• Data for staffing was available for 2020 and 2021 only. Overall, full-time equivalent positions dipped 2.5 percent. 14 campuses trimmed FTE positions, with eight experiencing double-digit decreases. North Carolina A&T State University had no change, while Appalachian State had a nearly 81 percent surge. The number of librarians, specifically, fell 4.4 percent, from 510.5 to 488 positions. Seven campuses cut librarian positions, and six had no change. Three showed gains, led by UNC Wilmington at eight percent.
• Systemwide, annual expenditures remained statistically flat at $159.7 million. Spending was reduced at seven campuses, led by N.C. Central University, which slashed expenditures 50 percent. Expenditures swelled at nine campuses, led by Winston-Salem State at 41 percent.
Systemwide, total digital collections ballooned 145 percent.• Total salaries and wages rose to $70.2 million in 2020 but shrank to $66.3 million in 2021, which was a 0.5 percent decrease from 2016. Eight campuses hiked their compensation totals over the five-year period, including UNC Wilmington at 32 percent and Winston-Salem State at 31 percent. However, total wages and salaries dropped at eight campuses. Fayetteville State lowered those costs 40 percent, and Elizabeth City State University pruned them 35 percent.
• Systemwide, expenditures for materials and services totaled nearly $62 million in 2021, a 1.6 percent hike over the period in question. Those costs grew at nine campuses, led by Winston-Salem State at 77 percent and UNC Greensboro at 60 percent. Seven campuses reduced their expenditures. N.C. Central carved off 90 percent of those costs, from $2 million to $191,482.
On a national level, these sorts of trends are of interest to officials at the Association of College and Research Libraries (ACRL). The digital-versus-physical library divide is gaining more scrutiny. Jay Malone, ACRL executive director, said the organization’s 2023 Environmental Scan has just been released. It contains a section on library collections and the accelerated shift to eBooks and digital materials.
That report states that, nationally, “Many academic libraries shifted their collecting strategies to focus on eBooks and digital collections in order to support remote learning” during the COVID-19 pandemic. Although acquisitions already were trending toward digital materials, eBook purchases nationwide grew from 54 percent of new acquisitions in fiscal year 2020 to 69 percent in 2021. Many libraries set their approval profiles to e-preferred, and increases are expected to continue in digital procurements while declining for print.
Nevertheless, an entirely bookless library is not on the horizon.
“I don’t see a growing philosophy or trend in that direction,” ACRL President Erin Ellis said. However, “the demand for digital resources and decreases in budgets may lead libraries to adopt digital-first purchasing models.”
ACRL Vice President Beth McNeil agreed. “I am aware of university libraries who privilege e-access, but not to the extent of not buying print if print is preferred.”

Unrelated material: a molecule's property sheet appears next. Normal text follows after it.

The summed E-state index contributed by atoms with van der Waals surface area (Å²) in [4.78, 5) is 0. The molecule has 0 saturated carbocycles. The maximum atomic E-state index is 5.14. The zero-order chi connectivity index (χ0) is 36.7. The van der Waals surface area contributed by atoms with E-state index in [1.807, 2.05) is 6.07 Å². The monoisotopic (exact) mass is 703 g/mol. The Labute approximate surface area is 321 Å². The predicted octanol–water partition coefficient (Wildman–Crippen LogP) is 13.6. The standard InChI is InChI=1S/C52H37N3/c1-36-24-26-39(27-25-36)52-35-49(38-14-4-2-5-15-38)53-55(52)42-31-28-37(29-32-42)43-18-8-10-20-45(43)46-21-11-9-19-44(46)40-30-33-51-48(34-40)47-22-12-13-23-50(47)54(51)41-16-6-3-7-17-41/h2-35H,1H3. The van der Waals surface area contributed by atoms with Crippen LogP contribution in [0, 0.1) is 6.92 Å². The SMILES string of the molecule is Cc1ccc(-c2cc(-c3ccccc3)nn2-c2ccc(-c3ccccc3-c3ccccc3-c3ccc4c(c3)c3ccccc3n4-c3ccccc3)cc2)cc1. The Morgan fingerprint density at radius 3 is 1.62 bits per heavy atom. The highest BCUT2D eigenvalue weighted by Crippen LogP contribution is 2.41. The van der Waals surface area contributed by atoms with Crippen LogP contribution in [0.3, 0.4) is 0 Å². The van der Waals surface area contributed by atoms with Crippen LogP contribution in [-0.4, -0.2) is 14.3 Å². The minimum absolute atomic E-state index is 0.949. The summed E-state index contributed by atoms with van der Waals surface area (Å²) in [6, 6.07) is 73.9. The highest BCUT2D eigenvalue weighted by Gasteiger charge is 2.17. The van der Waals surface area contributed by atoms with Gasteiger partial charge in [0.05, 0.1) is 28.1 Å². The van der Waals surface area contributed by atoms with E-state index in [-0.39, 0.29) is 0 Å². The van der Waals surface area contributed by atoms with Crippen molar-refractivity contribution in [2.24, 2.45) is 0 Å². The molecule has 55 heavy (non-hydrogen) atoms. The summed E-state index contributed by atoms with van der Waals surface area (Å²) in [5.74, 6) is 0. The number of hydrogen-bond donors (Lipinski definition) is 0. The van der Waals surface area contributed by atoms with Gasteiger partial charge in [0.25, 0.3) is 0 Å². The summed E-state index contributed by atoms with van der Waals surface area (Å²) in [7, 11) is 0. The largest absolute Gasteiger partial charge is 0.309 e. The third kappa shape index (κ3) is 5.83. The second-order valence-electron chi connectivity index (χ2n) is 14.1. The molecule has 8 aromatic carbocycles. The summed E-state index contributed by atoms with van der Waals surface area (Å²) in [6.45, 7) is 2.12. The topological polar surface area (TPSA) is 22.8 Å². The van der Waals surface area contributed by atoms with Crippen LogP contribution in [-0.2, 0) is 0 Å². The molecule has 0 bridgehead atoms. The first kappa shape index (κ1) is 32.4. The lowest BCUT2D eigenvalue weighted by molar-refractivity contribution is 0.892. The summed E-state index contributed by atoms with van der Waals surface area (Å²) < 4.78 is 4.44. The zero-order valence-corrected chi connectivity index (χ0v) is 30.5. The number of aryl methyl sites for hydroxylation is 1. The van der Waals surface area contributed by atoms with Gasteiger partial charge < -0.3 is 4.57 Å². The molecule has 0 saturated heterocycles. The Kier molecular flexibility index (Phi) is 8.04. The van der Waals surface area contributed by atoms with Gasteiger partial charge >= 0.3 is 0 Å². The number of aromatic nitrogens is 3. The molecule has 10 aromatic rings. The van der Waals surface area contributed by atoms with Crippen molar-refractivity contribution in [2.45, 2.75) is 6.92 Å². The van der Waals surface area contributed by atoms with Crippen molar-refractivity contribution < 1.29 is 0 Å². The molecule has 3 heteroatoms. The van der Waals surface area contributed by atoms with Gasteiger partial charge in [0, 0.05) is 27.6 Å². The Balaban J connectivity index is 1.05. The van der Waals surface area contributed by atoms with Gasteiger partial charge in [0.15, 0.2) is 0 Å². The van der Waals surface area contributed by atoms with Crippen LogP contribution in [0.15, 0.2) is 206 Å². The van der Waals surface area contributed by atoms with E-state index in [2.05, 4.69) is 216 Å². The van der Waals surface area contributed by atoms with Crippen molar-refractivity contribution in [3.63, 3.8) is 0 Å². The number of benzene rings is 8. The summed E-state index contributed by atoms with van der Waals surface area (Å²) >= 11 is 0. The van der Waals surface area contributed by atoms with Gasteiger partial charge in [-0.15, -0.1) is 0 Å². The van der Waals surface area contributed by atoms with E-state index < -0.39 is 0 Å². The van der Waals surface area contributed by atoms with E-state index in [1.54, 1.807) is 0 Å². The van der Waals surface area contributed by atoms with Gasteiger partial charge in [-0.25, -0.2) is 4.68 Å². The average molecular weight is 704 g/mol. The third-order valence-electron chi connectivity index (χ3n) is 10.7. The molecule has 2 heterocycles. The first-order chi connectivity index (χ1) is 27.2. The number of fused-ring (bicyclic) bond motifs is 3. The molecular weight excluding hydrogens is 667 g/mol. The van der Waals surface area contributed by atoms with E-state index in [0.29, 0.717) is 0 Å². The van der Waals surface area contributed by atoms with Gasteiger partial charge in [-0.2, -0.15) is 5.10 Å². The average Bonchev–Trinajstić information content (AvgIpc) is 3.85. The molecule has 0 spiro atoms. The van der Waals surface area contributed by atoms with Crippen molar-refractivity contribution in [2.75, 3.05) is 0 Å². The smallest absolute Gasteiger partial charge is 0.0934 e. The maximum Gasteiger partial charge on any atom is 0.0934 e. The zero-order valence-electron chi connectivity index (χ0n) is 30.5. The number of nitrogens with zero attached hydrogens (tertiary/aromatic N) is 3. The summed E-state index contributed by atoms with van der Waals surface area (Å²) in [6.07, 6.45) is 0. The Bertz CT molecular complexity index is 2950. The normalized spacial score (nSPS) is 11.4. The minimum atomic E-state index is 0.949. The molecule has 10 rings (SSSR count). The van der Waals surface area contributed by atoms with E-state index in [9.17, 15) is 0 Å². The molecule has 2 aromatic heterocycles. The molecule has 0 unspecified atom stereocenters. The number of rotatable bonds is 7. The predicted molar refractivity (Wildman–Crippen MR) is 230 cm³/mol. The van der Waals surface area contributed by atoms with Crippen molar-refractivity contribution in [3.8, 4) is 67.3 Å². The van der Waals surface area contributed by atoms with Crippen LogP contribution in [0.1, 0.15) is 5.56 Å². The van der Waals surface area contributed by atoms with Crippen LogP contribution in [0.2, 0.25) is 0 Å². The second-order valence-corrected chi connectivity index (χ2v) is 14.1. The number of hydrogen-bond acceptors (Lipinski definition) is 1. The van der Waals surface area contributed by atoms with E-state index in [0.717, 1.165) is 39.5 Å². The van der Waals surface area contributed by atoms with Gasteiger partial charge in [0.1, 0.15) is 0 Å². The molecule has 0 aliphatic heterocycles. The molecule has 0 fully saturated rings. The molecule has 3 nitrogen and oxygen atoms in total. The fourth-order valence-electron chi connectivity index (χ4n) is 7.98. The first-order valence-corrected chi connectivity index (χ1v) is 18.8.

Even a centralized, all-digital library wouldn’t lead to the closure of campus locations.Yet even if a centralized, all-digital library were to emerge in the future, that wouldn’t necessarily lead to the closure of campus libraries. Such institutions “still need staff—librarians and other library workers, humans—to make resources accessible, to train students and others on using the resources, to consider alternatives, and to make decisions on new resources and resources no longer needed,” McNeil said. “A library includes resources, plus people with expertise, plus space for learning and research.”
Ellis added there is a tremendous number of resources that are not available online. They have not been, and will not be, digitized. “So while, yes, a library could move completely digital, relying entirely on digitally available resources compromises the availability of diverse materials that present marginalized perspectives,” Ellis said. “There are a significant number of resources from underrepresented voices that are undigitized and not accessible outside of the print format. Eliminating these types of print and primary resources seriously diminishes their accessibility and may exacerbate collection bias.”
Meanwhile, student patrons at N.C. State’s Hunt Library were unaware of any digital-physical fray but had definite opinions about reducing the number of physical books and the trend towards digital collections and online learning.
“I don’t think it’s necessarily a good move” to replace books with digital materials, said Shrutika Kumareshan, a senior biology major from Cary. Nevertheless, she doesn’t think fewer books on display lessens the intellectual vibe of studying in a library. “We’re used to seeing everyone in that mode of just being serious, but with devices” instead of hardbacks, she said. “So I would say as a student it motivates me to see other people like that. I think I still get the same effect.”
“I’m okay with the idea of transitioning to digital,” said Bruno Linhales of Victoria, Brazil, an engineering student. “I actually prefer it because it’s less content to carry on your back.” But Linhales did pause for thought about the potential for Big Brother-style politicized control over digital and electronic learning. “I think digital is good for us. It brings a lot of advantages, but it also makes us rely on someone else who controls the technology,” he said.
Today’s university library is clearly not your father’s traditional cathedral of books. How well such institutions serve scholarly learning, research, and pedagogy demands vigilance, transparency, and accountability.
Dan E. Way is a senior communications manager in the North Carolina Department of State Treasurer. He was previously a writer for Carolina Journal and the editor of the Chapel Hill Herald.